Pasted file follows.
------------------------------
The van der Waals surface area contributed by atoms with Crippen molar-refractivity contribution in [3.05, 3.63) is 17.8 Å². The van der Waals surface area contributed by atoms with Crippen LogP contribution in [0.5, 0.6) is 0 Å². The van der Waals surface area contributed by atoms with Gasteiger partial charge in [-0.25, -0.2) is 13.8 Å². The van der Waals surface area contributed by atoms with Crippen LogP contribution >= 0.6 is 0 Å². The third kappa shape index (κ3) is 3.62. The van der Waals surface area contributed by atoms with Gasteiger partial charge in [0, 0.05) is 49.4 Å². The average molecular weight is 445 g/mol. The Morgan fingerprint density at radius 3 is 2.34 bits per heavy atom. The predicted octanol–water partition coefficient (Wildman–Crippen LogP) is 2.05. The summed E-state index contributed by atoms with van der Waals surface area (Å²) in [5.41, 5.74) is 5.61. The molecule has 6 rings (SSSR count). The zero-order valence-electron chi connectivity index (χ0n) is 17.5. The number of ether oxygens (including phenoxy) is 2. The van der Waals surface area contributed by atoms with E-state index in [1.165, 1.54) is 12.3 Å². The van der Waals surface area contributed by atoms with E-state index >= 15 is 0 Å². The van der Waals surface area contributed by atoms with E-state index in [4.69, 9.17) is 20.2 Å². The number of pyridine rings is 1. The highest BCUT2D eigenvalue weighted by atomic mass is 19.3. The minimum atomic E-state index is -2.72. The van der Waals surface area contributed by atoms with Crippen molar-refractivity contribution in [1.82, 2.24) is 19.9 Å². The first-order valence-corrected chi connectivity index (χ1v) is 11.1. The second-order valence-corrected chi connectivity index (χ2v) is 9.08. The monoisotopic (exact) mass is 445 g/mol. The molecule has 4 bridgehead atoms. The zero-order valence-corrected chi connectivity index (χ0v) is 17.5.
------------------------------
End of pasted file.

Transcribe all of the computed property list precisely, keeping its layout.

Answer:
The van der Waals surface area contributed by atoms with Crippen molar-refractivity contribution in [3.05, 3.63) is 17.8 Å². The van der Waals surface area contributed by atoms with Crippen LogP contribution in [0.5, 0.6) is 0 Å². The van der Waals surface area contributed by atoms with Gasteiger partial charge in [-0.25, -0.2) is 13.8 Å². The van der Waals surface area contributed by atoms with Crippen LogP contribution >= 0.6 is 0 Å². The third kappa shape index (κ3) is 3.62. The van der Waals surface area contributed by atoms with Gasteiger partial charge in [0, 0.05) is 49.4 Å². The average molecular weight is 445 g/mol. The Morgan fingerprint density at radius 3 is 2.34 bits per heavy atom. The predicted octanol–water partition coefficient (Wildman–Crippen LogP) is 2.05. The summed E-state index contributed by atoms with van der Waals surface area (Å²) in [5.41, 5.74) is 5.61. The molecule has 6 rings (SSSR count). The zero-order valence-electron chi connectivity index (χ0n) is 17.5. The number of ether oxygens (including phenoxy) is 2. The van der Waals surface area contributed by atoms with E-state index in [1.165, 1.54) is 12.3 Å². The van der Waals surface area contributed by atoms with E-state index >= 15 is 0 Å². The van der Waals surface area contributed by atoms with E-state index in [4.69, 9.17) is 20.2 Å². The number of pyridine rings is 1. The highest BCUT2D eigenvalue weighted by atomic mass is 19.3. The minimum atomic E-state index is -2.72. The van der Waals surface area contributed by atoms with Crippen molar-refractivity contribution in [1.82, 2.24) is 19.9 Å². The first-order valence-corrected chi connectivity index (χ1v) is 11.1. The second-order valence-corrected chi connectivity index (χ2v) is 9.08. The monoisotopic (exact) mass is 445 g/mol. The molecule has 4 bridgehead atoms. The zero-order valence-corrected chi connectivity index (χ0v) is 17.5.